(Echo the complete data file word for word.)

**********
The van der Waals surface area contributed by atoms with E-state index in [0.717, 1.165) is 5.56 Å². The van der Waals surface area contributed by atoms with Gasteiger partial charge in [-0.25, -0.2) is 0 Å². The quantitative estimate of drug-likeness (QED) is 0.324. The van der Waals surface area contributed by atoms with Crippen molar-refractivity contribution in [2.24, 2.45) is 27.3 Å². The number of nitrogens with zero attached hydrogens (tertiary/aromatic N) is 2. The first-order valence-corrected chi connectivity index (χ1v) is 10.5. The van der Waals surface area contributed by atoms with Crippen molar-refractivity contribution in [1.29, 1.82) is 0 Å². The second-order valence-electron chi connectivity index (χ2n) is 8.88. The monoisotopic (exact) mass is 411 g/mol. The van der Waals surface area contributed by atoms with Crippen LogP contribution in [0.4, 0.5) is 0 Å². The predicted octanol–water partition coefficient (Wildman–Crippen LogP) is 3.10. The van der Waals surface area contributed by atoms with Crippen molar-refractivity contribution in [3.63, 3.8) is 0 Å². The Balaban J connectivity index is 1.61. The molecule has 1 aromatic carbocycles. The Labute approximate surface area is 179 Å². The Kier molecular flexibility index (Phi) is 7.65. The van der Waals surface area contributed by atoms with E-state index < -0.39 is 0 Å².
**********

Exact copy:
The van der Waals surface area contributed by atoms with E-state index in [0.717, 1.165) is 5.56 Å². The van der Waals surface area contributed by atoms with Gasteiger partial charge in [-0.25, -0.2) is 0 Å². The quantitative estimate of drug-likeness (QED) is 0.324. The van der Waals surface area contributed by atoms with Crippen molar-refractivity contribution in [2.24, 2.45) is 27.3 Å². The number of nitrogens with zero attached hydrogens (tertiary/aromatic N) is 2. The first-order valence-corrected chi connectivity index (χ1v) is 10.5. The van der Waals surface area contributed by atoms with Crippen molar-refractivity contribution in [1.29, 1.82) is 0 Å². The second-order valence-electron chi connectivity index (χ2n) is 8.88. The monoisotopic (exact) mass is 411 g/mol. The van der Waals surface area contributed by atoms with Crippen LogP contribution in [0.4, 0.5) is 0 Å². The predicted octanol–water partition coefficient (Wildman–Crippen LogP) is 3.10. The van der Waals surface area contributed by atoms with Crippen molar-refractivity contribution in [3.63, 3.8) is 0 Å². The Balaban J connectivity index is 1.61. The molecule has 1 aromatic carbocycles. The Labute approximate surface area is 179 Å². The Kier molecular flexibility index (Phi) is 7.65. The van der Waals surface area contributed by atoms with E-state index < -0.39 is 0 Å².